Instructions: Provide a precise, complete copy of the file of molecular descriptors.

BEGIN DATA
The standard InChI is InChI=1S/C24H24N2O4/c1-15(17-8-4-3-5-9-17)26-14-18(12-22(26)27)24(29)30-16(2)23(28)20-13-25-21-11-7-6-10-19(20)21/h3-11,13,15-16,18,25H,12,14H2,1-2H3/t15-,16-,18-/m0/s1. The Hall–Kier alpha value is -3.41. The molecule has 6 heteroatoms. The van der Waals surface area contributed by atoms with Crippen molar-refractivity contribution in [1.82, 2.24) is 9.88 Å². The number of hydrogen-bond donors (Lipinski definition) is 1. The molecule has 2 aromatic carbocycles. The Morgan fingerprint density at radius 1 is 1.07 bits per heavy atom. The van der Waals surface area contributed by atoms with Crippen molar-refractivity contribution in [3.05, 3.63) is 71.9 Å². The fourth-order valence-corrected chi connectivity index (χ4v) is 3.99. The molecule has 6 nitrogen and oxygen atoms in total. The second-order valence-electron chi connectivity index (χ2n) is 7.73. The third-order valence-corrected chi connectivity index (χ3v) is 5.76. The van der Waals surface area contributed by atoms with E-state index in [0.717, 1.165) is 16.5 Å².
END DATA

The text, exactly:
The standard InChI is InChI=1S/C24H24N2O4/c1-15(17-8-4-3-5-9-17)26-14-18(12-22(26)27)24(29)30-16(2)23(28)20-13-25-21-11-7-6-10-19(20)21/h3-11,13,15-16,18,25H,12,14H2,1-2H3/t15-,16-,18-/m0/s1. The Hall–Kier alpha value is -3.41. The molecule has 6 heteroatoms. The van der Waals surface area contributed by atoms with Crippen molar-refractivity contribution in [1.82, 2.24) is 9.88 Å². The number of hydrogen-bond donors (Lipinski definition) is 1. The molecule has 2 aromatic carbocycles. The Morgan fingerprint density at radius 1 is 1.07 bits per heavy atom. The van der Waals surface area contributed by atoms with Crippen molar-refractivity contribution in [3.05, 3.63) is 71.9 Å². The fourth-order valence-corrected chi connectivity index (χ4v) is 3.99. The molecule has 6 nitrogen and oxygen atoms in total. The second-order valence-electron chi connectivity index (χ2n) is 7.73. The third-order valence-corrected chi connectivity index (χ3v) is 5.76. The van der Waals surface area contributed by atoms with E-state index in [0.717, 1.165) is 16.5 Å².